The Caves is a really fun dive site and the topography is beautiful and so different. It’s an easy shallow dive with a maximum depth of 12 metres consisting of holes, tunnels and overhanging rocks. Photographers can have a lot of fun here using diver models to add some depth to their images.

Simon had seen a seal at this dive site a few days before, but we unfortunately did not get a visit. We did see a lovely little orange moray eel and we saw our first Neptune’s Lace. Katie Brooks, a marine biologist for The Manta Trust came along as part of the EDA team and gives a detailed description of the marine life we got to see on our dives in her article, Cyprus on page 74.

If it were not for the 5mm wetsuits, gloves and booties, I don’t think I would have managed to stay down as long as we did. It was 16˚C at one point, which does take a little getting used to. I highly recommend getting a hoodie as most of the local/resident divers were all (maybe not all of them… but most of them) wearing one. I know I will be investing in one for future dives in those temperatures.

As a team of 3 divers sent out on a mission for this latest EDA FAM trip, we have learnt to make a turnaround of something not so good, into something so good, you envisage coming back to do it all over again. This time with the added bonus of good knowledge and first hand experience. We enjoyed our dives so much and there are many more dive sites to explore. That will be one to plan and look forward to for another time.

Oh, and if you love to eat – as we sure do (you won’t be able to get enough of the halloumi) – then Cyprus with its good food, diving and historical sites, makes a great long weekend destination.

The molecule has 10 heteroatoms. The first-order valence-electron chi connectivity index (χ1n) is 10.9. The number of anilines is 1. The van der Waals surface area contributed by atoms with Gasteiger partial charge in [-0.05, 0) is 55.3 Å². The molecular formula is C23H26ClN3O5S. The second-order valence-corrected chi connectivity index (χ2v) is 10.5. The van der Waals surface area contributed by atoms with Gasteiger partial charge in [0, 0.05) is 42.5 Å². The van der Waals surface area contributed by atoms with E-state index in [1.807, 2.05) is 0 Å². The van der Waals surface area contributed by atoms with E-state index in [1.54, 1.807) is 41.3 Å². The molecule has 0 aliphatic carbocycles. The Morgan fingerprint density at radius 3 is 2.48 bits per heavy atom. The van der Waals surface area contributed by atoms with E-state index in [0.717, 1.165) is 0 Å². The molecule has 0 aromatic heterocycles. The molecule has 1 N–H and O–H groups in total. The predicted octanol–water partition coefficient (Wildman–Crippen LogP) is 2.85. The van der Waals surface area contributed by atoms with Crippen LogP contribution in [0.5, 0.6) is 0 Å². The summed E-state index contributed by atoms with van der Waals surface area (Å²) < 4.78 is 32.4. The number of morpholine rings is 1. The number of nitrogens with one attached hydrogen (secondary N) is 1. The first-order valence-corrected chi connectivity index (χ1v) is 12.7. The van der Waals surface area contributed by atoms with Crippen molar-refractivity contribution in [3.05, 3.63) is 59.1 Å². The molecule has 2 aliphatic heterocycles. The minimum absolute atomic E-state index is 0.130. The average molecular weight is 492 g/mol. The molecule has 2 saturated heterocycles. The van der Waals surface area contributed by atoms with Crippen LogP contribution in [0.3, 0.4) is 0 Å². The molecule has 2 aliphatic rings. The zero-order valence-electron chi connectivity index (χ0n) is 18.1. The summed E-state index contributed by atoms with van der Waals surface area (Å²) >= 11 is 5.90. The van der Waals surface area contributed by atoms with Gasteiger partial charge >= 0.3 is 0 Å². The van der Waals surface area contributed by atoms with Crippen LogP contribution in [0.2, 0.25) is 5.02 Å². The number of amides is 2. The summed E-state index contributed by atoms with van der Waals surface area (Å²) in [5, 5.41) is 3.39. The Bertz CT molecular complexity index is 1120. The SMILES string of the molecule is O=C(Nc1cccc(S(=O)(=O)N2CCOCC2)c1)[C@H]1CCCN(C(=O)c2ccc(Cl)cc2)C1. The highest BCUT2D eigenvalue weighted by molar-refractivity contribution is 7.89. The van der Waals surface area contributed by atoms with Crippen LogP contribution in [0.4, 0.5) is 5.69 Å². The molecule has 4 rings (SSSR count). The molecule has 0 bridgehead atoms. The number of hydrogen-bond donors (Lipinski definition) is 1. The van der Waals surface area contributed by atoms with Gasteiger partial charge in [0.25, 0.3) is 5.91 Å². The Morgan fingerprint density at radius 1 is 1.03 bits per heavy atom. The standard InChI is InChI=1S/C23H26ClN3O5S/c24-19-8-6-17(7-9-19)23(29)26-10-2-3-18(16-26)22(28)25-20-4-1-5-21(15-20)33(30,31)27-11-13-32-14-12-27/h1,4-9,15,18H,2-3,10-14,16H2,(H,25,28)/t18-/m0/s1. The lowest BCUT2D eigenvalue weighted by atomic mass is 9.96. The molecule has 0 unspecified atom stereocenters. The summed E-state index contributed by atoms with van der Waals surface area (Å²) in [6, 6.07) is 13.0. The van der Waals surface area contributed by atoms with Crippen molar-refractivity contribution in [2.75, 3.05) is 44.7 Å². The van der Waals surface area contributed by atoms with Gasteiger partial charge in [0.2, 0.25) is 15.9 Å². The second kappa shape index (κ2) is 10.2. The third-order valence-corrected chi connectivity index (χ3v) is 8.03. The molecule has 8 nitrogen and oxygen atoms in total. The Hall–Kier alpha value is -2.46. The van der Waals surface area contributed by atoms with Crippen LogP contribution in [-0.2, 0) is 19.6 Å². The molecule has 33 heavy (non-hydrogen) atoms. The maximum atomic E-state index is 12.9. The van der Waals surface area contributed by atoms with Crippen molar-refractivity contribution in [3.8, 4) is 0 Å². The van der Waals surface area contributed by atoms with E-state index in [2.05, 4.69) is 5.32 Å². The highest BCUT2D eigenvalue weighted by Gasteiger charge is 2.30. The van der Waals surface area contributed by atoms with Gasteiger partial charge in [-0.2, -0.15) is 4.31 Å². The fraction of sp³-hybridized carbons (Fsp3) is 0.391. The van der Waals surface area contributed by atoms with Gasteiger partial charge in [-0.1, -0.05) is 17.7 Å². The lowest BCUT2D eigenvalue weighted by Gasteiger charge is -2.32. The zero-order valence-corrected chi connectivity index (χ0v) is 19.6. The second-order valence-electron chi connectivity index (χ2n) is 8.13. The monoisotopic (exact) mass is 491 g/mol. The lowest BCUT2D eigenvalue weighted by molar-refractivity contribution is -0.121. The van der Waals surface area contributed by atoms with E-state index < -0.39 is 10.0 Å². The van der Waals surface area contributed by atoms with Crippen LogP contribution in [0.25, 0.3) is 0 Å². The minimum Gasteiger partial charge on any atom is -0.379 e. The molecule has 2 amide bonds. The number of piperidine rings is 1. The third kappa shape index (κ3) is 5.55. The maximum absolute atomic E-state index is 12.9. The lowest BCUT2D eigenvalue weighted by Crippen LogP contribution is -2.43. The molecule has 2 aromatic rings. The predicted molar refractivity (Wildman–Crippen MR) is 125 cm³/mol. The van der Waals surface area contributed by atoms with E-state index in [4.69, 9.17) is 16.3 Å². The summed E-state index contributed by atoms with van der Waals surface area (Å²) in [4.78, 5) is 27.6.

Emirates have a 4 hour direct flight from Dubai to Larnaca! All the tastes and sites of Cyprus are ever so close.



50 Nikolaou Rossou Street

P.O. Box 42800, 6021 Larnaca

Tel: +357 24 626 222


These are the restaurants we experienced and suggest you ask them to give you a sample of their choice (food is fresh, homemade and incredibly sumptious that you always manage to find room in the bottom of your stomach for one last bite).


(they offer a rich selection of genuine homemade Cypriot dishes – they make their own delicious halloumi)

42, Piale Pasia Street, Larnaca

Tel: +375 24 655 867


(famous for their meat dishes, but we opted for fish not knowing this little fact)

Piale Pasia Street, Lordos Seagate, Larnaca

Tel: +375 24 624 127


(opposite the beautiful St. Lazarus Church)

Corner of Mehmet Ali & Pavlou Valsamaki, Larnaca

Tel: +375 24 621 782


(known for their exquisite seafood dishes)

Kennedy Avenue, Kappari 55, Paralimni

Tel: +375 23 820 565

The dive centre we can recommend to dive with:


Simon Banks

128 Prenera Avenue 69, Protaras

Tel: +357 96 213 982


The dive centre accomodation:


Pernera Avenue 75, Protaras, P.O. Box 33075, Paralimni

Tel: +357 23 831 120


Thank you to the Larnaka Tourism Board in Cyprus for arranging the FAM Trip itinerary and the guided tour on our rest day to Agia Napa and thank you to the Cyprus Tourism Board in Dubai for the overall invitation.